In the university called life, parenting is probably one of the most difficult subjects to ace and can get immensely frustrating. With the mounting pressures of our fast-paced world piled on top of managing sibling rivalries, or helping out with their school work, it’s too easy to get overwhelmed.
A recent study was conducted and parents agreed that parenting has become increasingly difficult compared to the past generations. One major reason that was pointed out is the sheer confusing number of parenting advice and philosophies available to us. Add to this the pressure WE put on ourselves to get parenting right every single time.
As modern moms who face more stress in this day and age, let’s use these challenges to learn and grow as parents. The next time you’re feeling frustrated as a parent, Big Life Journal recommends you to remember to do these 5 things:
1. Accept Your Child As They Are
This is one of the most common reasons for friction between parent and child – unmet expectations. Learn to reconcile and accept who your children are rather than who you expect them to be. Frequently assure them that you love them, and be observant of their love language, so you can reciprocate them in a way that makes them feel loved, seen, and appreciated.
2. Allow Your Emotions
Emotions are important but we must learn how to master it, not to be mastered by it. When a strong feeling arises, pause and take a deep breath. Then use this helpful exercise called S.T.O.P.:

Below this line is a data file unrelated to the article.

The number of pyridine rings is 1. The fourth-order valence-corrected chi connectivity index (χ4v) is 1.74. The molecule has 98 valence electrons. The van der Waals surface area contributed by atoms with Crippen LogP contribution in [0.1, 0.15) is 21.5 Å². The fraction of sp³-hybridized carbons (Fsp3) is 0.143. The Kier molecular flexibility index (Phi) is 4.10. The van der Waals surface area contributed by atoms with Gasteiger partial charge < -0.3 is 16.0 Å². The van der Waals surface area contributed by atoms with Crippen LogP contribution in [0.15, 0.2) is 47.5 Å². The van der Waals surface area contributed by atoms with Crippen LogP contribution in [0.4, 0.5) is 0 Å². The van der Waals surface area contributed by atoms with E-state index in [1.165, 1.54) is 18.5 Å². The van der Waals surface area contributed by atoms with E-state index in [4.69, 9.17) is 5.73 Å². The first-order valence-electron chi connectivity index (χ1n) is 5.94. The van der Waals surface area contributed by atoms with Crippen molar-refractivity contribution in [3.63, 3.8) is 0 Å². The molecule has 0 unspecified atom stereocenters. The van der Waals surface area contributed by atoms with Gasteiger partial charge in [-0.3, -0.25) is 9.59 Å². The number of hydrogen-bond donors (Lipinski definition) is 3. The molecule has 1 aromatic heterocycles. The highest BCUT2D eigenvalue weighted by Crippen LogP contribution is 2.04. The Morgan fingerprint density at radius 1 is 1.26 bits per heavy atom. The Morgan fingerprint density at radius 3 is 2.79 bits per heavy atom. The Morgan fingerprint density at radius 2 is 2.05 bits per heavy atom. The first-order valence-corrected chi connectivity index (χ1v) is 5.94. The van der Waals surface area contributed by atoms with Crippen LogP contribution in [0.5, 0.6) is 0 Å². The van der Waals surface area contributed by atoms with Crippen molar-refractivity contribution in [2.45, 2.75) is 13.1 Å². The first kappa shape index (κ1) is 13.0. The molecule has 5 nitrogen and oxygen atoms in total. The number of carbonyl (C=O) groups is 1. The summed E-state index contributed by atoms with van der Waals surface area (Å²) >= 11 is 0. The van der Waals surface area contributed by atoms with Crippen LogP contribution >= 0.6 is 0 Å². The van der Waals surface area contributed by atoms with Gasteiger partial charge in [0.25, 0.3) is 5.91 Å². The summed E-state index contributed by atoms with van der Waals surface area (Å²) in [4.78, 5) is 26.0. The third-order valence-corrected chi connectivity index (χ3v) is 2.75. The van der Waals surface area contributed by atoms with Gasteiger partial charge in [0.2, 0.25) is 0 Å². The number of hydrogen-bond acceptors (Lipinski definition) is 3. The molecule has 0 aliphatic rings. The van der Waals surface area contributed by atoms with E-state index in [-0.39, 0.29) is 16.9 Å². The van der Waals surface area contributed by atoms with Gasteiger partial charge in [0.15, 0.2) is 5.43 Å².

S – Stop what you’re doing
T – take a deep breath
O – observe your thoughts and feelings as they are
P – proceed with whatever you were doing before
3. Observe The 90-Second Rule
Resisting a feeling will only encourage us to remain stuck in it. Within the first 90 seconds of a strong emotion, be sure to communicate it to your child and how you plan to cope with them. For example, “Mommy is feeling very tired and grumpy right now. Can we play later?”
4. Parent From A Place Of Gratitude
Exercising gratitude is a great way to improve both your physical and mental health. It also increases your ability to empathize and helps you sleep better. One way to do this is to change your “I have to,” to “I get to.” For example, “I have to bring my son to his baseball game,” versus “I get to bring my son to his baseball game.” It puts parenting into perspective and help you cope with stressful situations better.
5. Apply Growth Mindset To Your Parenting
No one was born a good parent. However, you can grow to be the best parent you can be. Whenever parenting becomes frustrating, use it as a learning opportunity and do better next time.